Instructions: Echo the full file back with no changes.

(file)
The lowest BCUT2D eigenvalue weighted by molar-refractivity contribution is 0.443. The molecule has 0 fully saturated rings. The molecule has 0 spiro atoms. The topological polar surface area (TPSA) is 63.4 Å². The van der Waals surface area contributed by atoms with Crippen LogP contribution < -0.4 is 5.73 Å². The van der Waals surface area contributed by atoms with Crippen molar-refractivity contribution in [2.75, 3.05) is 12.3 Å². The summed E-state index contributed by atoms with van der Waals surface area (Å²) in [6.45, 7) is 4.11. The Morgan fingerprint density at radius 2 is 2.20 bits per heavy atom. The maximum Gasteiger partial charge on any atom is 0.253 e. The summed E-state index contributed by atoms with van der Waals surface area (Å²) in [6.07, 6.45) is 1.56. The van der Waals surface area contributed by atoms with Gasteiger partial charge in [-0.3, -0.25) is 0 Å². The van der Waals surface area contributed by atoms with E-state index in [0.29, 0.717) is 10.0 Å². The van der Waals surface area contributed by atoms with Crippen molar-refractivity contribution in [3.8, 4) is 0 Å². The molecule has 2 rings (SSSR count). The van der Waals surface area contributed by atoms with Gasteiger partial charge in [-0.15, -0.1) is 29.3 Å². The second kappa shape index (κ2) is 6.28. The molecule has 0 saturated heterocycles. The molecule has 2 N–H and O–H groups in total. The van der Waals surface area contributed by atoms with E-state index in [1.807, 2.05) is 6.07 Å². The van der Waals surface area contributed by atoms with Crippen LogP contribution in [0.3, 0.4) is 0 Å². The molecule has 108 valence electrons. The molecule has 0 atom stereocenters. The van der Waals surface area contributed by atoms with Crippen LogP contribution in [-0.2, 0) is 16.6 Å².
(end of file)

The lowest BCUT2D eigenvalue weighted by molar-refractivity contribution is 0.443. The molecule has 0 fully saturated rings. The molecule has 0 spiro atoms. The topological polar surface area (TPSA) is 63.4 Å². The van der Waals surface area contributed by atoms with Crippen LogP contribution < -0.4 is 5.73 Å². The van der Waals surface area contributed by atoms with Crippen molar-refractivity contribution in [2.75, 3.05) is 12.3 Å². The summed E-state index contributed by atoms with van der Waals surface area (Å²) in [6.45, 7) is 4.11. The Morgan fingerprint density at radius 2 is 2.20 bits per heavy atom. The maximum Gasteiger partial charge on any atom is 0.253 e. The summed E-state index contributed by atoms with van der Waals surface area (Å²) in [6.07, 6.45) is 1.56. The van der Waals surface area contributed by atoms with Gasteiger partial charge in [-0.3, -0.25) is 0 Å². The van der Waals surface area contributed by atoms with E-state index in [0.29, 0.717) is 10.0 Å². The van der Waals surface area contributed by atoms with Crippen molar-refractivity contribution in [3.8, 4) is 0 Å². The molecule has 2 rings (SSSR count). The van der Waals surface area contributed by atoms with Gasteiger partial charge in [-0.15, -0.1) is 29.3 Å². The second kappa shape index (κ2) is 6.28. The molecule has 0 saturated heterocycles. The molecule has 2 N–H and O–H groups in total. The van der Waals surface area contributed by atoms with E-state index in [1.807, 2.05) is 6.07 Å². The van der Waals surface area contributed by atoms with Crippen LogP contribution in [0.3, 0.4) is 0 Å². The molecule has 108 valence electrons. The molecule has 0 atom stereocenters. The van der Waals surface area contributed by atoms with Crippen LogP contribution in [-0.2, 0) is 16.6 Å².